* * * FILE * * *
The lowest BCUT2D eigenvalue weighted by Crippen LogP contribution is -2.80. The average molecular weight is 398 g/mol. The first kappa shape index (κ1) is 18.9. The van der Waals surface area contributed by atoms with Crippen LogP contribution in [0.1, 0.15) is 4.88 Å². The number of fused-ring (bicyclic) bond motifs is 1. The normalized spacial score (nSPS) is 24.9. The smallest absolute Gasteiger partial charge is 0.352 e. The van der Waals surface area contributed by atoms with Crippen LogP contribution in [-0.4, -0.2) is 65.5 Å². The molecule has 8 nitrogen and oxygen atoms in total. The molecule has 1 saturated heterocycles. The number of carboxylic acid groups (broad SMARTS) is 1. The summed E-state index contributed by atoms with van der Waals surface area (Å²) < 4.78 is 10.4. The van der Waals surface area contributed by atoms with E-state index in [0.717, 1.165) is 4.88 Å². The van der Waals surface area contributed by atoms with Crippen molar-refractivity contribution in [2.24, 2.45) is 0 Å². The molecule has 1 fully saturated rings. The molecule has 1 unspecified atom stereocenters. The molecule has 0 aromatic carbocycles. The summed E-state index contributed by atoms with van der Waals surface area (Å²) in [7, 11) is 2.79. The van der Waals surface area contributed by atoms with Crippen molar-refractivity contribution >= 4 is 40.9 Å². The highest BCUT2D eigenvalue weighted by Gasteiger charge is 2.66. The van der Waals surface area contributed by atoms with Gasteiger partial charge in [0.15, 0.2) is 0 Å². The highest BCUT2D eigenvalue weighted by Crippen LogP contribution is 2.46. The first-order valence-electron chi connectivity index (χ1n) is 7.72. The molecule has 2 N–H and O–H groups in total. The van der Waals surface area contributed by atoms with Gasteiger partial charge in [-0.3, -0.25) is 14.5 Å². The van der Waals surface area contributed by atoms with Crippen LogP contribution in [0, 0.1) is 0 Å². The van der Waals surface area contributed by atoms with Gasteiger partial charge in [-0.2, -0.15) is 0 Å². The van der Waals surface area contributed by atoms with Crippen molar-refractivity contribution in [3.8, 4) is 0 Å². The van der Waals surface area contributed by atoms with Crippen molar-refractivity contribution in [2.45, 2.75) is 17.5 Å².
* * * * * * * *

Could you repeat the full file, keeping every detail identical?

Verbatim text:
The lowest BCUT2D eigenvalue weighted by Crippen LogP contribution is -2.80. The average molecular weight is 398 g/mol. The first kappa shape index (κ1) is 18.9. The van der Waals surface area contributed by atoms with Crippen LogP contribution in [0.1, 0.15) is 4.88 Å². The number of fused-ring (bicyclic) bond motifs is 1. The normalized spacial score (nSPS) is 24.9. The smallest absolute Gasteiger partial charge is 0.352 e. The van der Waals surface area contributed by atoms with Crippen LogP contribution in [-0.4, -0.2) is 65.5 Å². The molecule has 8 nitrogen and oxygen atoms in total. The molecule has 1 saturated heterocycles. The number of carboxylic acid groups (broad SMARTS) is 1. The summed E-state index contributed by atoms with van der Waals surface area (Å²) < 4.78 is 10.4. The van der Waals surface area contributed by atoms with E-state index in [0.717, 1.165) is 4.88 Å². The van der Waals surface area contributed by atoms with Crippen molar-refractivity contribution in [2.24, 2.45) is 0 Å². The molecule has 1 fully saturated rings. The molecule has 1 unspecified atom stereocenters. The molecule has 0 aromatic carbocycles. The summed E-state index contributed by atoms with van der Waals surface area (Å²) in [7, 11) is 2.79. The van der Waals surface area contributed by atoms with Crippen molar-refractivity contribution >= 4 is 40.9 Å². The highest BCUT2D eigenvalue weighted by Gasteiger charge is 2.66. The van der Waals surface area contributed by atoms with Gasteiger partial charge in [0.15, 0.2) is 0 Å². The highest BCUT2D eigenvalue weighted by Crippen LogP contribution is 2.46. The first-order valence-electron chi connectivity index (χ1n) is 7.72. The molecule has 2 N–H and O–H groups in total. The van der Waals surface area contributed by atoms with Gasteiger partial charge in [-0.3, -0.25) is 14.5 Å². The van der Waals surface area contributed by atoms with Crippen LogP contribution in [0, 0.1) is 0 Å². The van der Waals surface area contributed by atoms with Gasteiger partial charge in [-0.2, -0.15) is 0 Å². The van der Waals surface area contributed by atoms with Crippen molar-refractivity contribution in [3.8, 4) is 0 Å². The van der Waals surface area contributed by atoms with Crippen molar-refractivity contribution in [2.45, 2.75) is 17.5 Å².